Coordinates: 50°04′12″N 5°41′42″W / 50.070°N 5.695°W / 50.070; -5.695
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Sennen parish church
Sennen is located in Cornwall
Location within Cornwall
Population921 (2011)
OS grid referenceSW358256
Civil parish
  • Sennen
Unitary authority
Ceremonial county
Sovereign stateUnited Kingdom
Post townPenzance
Postcode districtTR19
Dialling code01736
PoliceDevon and Cornwall
AmbulanceSouth Western
UK Parliament
List of places
50°04′12″N 5°41′42″W / 50.070°N 5.695°W / 50.070; -5.695

Sennen (Cornish: Sen Senan or Sen Senana) is a coastal civil parish and a village in Cornwall, England, United Kingdom. Sennen village is situated approximately eight miles (13 km) west-southwest of Penzance.[1]

Sennen parish is bounded by the sea to the west and bordered by the parishes of St Just to the north, St Buryan to the east, St Levan to the south.[2] The Longships, a group of rocky islets situated off Lands End, are also within the parish.[2] The main settlements are Churchtown, Trevescan, Carn Towan, Sennen Cove and Land's End.

For the purposes of local government Sennen elects a parish council every four years. The main local authority is Cornwall Council.


Sennen parish is situated at the western tip of the Penwith peninsula[1] and is exposed to prevailing westerly winds from the Atlantic. Geologically, it is located on the Land's End Granite, one of the five major granite batholiths that make up the spine of Cornwall (see Geology of Cornwall). Consequently, the parish has a bare moorland-like character with very few trees and no woodland.[1]

The parish consists of 2,284 acres (9 km2) of land, 6 acres (24,000 m2) of water and 64 acres (260,000 m2) of foreshore. The population was 829 at the 2001 census.[3]

The church town, Sennen, is the most westerly village in mainland England and is 315 miles (507 km) west-southwest of London. Below the village is the harbour settlement of Sennen Cove.


A Cornish cross in the cemetery

Sennen parish church is dedicated to St Sinninus but has also been dedicated to St John the Baptist. There has been a church here since at least the 15th century.[3] A visit by members of the Penzance Natural History and Antiquarian Society on their annual excursion in August 1893 translated a Latin inscription on a stone at the base of the font as ″In the year of the Lord 1441 [2, 3, or 4], this Church was dedicated on [the festival of] the beheading of St John the Baptist″.[4] The present church has a chancel and nave, a south aisle and a north transept. A wall-painting depicting two round embattled towers was uncovered during restoration in 1867. There is also a headless alabaster figure representing the Virgin Mary in the transept. The church has a three-stage battlemented tower housing a ring of three bells.[3]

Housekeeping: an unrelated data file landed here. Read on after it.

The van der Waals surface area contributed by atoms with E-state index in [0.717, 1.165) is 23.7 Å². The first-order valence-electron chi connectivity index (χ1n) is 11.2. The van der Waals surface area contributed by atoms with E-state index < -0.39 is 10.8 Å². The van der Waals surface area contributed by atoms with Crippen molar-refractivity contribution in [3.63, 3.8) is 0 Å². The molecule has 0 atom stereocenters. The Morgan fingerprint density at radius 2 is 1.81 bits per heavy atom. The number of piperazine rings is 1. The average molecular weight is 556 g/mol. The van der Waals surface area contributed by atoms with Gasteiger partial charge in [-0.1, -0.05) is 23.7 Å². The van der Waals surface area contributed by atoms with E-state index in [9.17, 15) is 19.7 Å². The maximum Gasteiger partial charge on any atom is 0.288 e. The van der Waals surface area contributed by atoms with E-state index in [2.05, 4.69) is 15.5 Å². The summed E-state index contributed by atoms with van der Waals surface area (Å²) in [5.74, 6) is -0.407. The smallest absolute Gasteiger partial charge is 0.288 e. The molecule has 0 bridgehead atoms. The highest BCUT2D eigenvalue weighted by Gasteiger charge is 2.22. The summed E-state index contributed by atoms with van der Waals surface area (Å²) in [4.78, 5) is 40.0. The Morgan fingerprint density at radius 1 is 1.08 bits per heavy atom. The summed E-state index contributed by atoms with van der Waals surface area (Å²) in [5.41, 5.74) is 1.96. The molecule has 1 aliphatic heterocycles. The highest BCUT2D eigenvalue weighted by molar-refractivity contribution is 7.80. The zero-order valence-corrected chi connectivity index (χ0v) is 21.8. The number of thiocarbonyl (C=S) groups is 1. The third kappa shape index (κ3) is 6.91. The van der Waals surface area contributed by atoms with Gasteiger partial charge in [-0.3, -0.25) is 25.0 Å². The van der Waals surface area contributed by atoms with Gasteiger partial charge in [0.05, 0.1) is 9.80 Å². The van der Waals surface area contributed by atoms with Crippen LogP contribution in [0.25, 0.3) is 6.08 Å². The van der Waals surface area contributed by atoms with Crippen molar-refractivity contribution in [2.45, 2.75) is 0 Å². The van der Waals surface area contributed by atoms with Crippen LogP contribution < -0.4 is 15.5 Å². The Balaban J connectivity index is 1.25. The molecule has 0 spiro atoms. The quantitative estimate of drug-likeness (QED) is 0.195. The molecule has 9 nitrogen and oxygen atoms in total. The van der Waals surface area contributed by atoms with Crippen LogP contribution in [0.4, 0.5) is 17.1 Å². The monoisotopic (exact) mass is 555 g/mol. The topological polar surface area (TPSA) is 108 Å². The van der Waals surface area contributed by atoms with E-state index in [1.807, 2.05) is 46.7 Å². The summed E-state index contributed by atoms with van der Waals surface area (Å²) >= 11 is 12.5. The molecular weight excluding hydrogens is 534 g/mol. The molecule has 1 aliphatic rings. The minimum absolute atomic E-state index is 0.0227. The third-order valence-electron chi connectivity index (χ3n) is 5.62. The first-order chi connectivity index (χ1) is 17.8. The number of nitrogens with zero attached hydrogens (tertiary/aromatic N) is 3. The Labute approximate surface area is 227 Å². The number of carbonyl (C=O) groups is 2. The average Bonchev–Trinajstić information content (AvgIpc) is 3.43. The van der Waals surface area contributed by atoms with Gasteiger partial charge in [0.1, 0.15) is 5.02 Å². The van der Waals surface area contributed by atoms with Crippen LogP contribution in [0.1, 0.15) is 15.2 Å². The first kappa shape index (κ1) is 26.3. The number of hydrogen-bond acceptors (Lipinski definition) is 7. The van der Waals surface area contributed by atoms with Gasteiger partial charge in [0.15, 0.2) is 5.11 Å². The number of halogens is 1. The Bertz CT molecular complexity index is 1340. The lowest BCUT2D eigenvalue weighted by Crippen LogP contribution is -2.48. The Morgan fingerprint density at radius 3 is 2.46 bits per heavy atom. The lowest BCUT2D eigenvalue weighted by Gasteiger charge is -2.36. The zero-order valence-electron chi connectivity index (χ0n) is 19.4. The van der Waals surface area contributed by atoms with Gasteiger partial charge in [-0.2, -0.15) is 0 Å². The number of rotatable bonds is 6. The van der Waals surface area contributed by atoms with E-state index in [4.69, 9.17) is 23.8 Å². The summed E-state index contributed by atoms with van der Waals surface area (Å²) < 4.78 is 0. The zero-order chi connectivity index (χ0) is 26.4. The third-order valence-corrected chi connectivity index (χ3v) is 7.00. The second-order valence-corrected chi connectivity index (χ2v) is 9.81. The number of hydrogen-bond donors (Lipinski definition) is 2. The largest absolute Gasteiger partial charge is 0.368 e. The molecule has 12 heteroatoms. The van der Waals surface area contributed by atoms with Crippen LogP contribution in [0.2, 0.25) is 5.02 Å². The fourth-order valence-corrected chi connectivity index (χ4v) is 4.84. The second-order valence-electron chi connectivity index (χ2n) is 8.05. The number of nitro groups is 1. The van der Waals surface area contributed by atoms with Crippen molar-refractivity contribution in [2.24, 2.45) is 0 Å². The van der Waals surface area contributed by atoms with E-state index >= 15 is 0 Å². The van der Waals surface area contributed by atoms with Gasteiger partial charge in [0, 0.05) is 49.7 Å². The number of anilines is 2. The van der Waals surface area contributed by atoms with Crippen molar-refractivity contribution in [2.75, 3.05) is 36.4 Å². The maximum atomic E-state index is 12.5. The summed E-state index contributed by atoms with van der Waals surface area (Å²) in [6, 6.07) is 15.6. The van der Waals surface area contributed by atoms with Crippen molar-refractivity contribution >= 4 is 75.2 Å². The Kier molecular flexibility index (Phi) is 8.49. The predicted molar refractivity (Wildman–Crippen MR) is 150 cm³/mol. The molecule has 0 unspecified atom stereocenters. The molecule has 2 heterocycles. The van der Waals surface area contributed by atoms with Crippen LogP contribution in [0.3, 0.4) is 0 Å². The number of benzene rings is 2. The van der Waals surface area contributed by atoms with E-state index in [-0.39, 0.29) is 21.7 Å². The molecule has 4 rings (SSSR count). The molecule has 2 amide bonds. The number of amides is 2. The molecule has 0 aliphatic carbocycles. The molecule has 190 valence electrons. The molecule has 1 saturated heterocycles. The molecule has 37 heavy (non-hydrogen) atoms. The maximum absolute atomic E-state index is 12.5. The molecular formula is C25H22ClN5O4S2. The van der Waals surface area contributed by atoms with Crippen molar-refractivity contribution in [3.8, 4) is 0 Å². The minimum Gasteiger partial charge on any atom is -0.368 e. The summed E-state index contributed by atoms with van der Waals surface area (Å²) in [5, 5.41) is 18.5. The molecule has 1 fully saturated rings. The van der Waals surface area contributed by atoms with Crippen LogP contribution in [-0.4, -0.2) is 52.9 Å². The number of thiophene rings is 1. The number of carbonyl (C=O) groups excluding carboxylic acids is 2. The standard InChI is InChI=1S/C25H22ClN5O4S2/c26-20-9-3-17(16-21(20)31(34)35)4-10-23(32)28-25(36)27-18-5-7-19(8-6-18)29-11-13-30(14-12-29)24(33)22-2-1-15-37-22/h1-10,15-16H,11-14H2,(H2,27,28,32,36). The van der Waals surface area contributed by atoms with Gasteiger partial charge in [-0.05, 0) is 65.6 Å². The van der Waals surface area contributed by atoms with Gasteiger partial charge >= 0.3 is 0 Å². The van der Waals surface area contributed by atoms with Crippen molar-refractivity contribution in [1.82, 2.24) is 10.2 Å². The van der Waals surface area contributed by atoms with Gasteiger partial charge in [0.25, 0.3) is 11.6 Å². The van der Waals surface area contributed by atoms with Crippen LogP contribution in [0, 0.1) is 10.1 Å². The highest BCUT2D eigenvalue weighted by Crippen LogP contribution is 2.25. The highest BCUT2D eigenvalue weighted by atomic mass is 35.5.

There are five Cornish crosses in the parish. One is at Escalls and another at Sennen Green. Trevilley cross is one of only two crosses with a crucifixus figure on a cross carved onto the stone (there is a cross on the other side of the head). A cross on the churchyard wall came from a site near the Giant's Stone. A fine cross in the cemetery adjoining the churchyard was found in use as a footbridge near Trevear and moved to the churchyard in 1878. About 1890 it was moved to its present position.[5]

Old customs[edit]

On the old Christmas Day in the 1830s (and before) the farmers of St Sennen assembled for the festivities. One of the dishes was a pie made from 24 blackbirds. At midnight the young men went out to see the ‘cattle kneel’ and on their return they threw rushes onto the fire. The number of crackles, or the particular form assumed, told the fortunes of those who threw them into the fire.[6]

Notable residents[edit]

The beach at Sennen from Cove Road



  1. ^ a b c Ordnance Survey: Landranger map sheet 203 Land's End ISBN 978-0-319-23148-7
  2. ^ a b "Cornwall Council interactive mapping". Archived from the original on 27 September 2013. Retrieved 1 May 2010. Cornwall Council online mapping. Retrieved June 2010
  3. ^ a b c [1] GENUKI website; Sennen. Retrieved June 2010
  4. ^ "The Annual Excursion. 4th August, 1893". Report and Transactions of the Penzance Natural History and Antiquarian Society: 82–87. 1893–94.
  5. ^ Langdon, A. G. (1896) Old Cornish Crosses. Truro: Joseph Pollard; pp. 39, 289-90, 92-93, 105 & 107-08
  6. ^ Rundle, S. (1884) "Cornubiana". In Transactions of the Penzance Natural History and Antiquarian Society. pp. 347-358 at 350.

External links[edit]